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Measuring the ankle-brachial pressure index

An article from the e-journal of the ESC Council for Cardiology Practice

Peripheral artery disease (PAD) carries a risk that is at least as high as stable angina pectoris.
However, PAD is often underdiagnosed and the risk underestimated by cardiologists.
Measuring the ankle brachial pressure index is a useful tool in this respect, helping physicians both in large scale population studies as well as during consultation.

Peripheral Arterial Diseases

I - Background

Diseases of the peripheral arteries have often not been of major interest to cardiologists. One of the reasons is that intermittent claudication – the most typical symptom of atherosclerotic disease in the limb arteries- is considered a less disturbing symptom than cardiac dyspnoea or angina pectoris. Still, intermittent claudication can severely affect the quality of life of the patients.

However, more importantly, is the fact that PAD also is a marker of atherosclerosis in arteries elsewhere in the body (ref. 1). Therefore, prognosis of PAD patients is often compromised by the presence of associated coronary and/or cerebral artery disease. Surveys of several medical and surgical series have shown that 40% of the claudicants also have angina pectoris; coronary angiography performed before vascular surgery, reveals significant coronary lesions in almost 90% of the cases (ref. 2). Also, other locations of atherosclerosis such as at the renal arteries can severely increase morbidity and mortality (ref.3).

Diagnosis of PAD can be made quite easily at the consultation by palpation and auscultation of the arteries in the limbs. However, this needs time and expertise. Measuring the ankle brachial index(ABI) is an easy and cheap alternative, totally non invasive, that can elegantly be performed during the consultation. It is expressed as the systolic blood pressure measured at the ankle divided by systolic pressure at the arm. A portable Doppler device is sufficient to perform the measurements.

II - Results of the ankle brachial index (ABI)

a) Result records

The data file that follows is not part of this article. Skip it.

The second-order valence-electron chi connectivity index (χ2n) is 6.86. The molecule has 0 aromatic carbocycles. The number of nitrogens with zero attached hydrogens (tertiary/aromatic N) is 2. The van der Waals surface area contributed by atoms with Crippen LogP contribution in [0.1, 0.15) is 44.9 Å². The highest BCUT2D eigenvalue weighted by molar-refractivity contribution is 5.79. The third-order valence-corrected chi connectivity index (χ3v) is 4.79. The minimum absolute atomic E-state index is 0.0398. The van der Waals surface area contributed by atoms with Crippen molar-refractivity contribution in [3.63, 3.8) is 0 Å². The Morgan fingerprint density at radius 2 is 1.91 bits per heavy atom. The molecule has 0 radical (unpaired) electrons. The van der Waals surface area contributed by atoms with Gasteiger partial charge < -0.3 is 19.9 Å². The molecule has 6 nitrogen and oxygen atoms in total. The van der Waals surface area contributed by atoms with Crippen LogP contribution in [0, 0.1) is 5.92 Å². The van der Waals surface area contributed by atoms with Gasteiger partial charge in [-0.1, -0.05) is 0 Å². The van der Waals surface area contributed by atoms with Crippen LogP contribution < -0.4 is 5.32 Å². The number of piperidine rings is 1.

The technique has excellent records: for values below the limit of 0.9, specificity is almost 100% and sensitivity 95% (ref. 4). The only confounding condition is that of severe hardening of the vascular wall such as what can be seen in diabetic patients. If this should occur, ABI should be replaced by more complex techniques such as pressure measurement or oscillation recordings at the toe.

b) How to interpret the results

Information obtained by ABI recordings is not like an all or none; the increasing severity of the vascular obstruction is accompanied by a progressive decrease in the index (table 1). In case of the presence of an arterial ulcer, the chances for spontaneous healing or by medical means, can be estimated by measuring the systolic pressure at the ankle; below 50 mm Hg., there rarely is a spontaneous healing, even with careful medical therapy; in diabetic patients, even higher figures (like 80 mm Hg.) are needed to allow for a successful healing of the ulcers.

Table 1. ABI and Severity of Arterial Stenosis.

Mild stenosis: 0.9 to 0.7
Moderate stenosis : 0.6 to 0.5
Severe stenosis : lower than 0.5

c) How the results help in the diagnosis

Besides helping in the diagnosis of PAD and estimating the degree of the obliterative process, measuring ABI can very much help in estimating the long term prognosis of PAD patients. There is a graded inverse correlation between the decrease in ABI and the risk of developing a cardiovascular event (figure 1) (ref. 5-6). Statisticians have sometimes criticised the robustness of this correlation; still, recently, its value was again clearly confirmed in a recent study on a large, well controlled group of patients, followed over a long period of time (ref 7).

Fig.1. Inverse relationship between ABI and the risk of developing CV events. 

( taken from references 5 and 6.).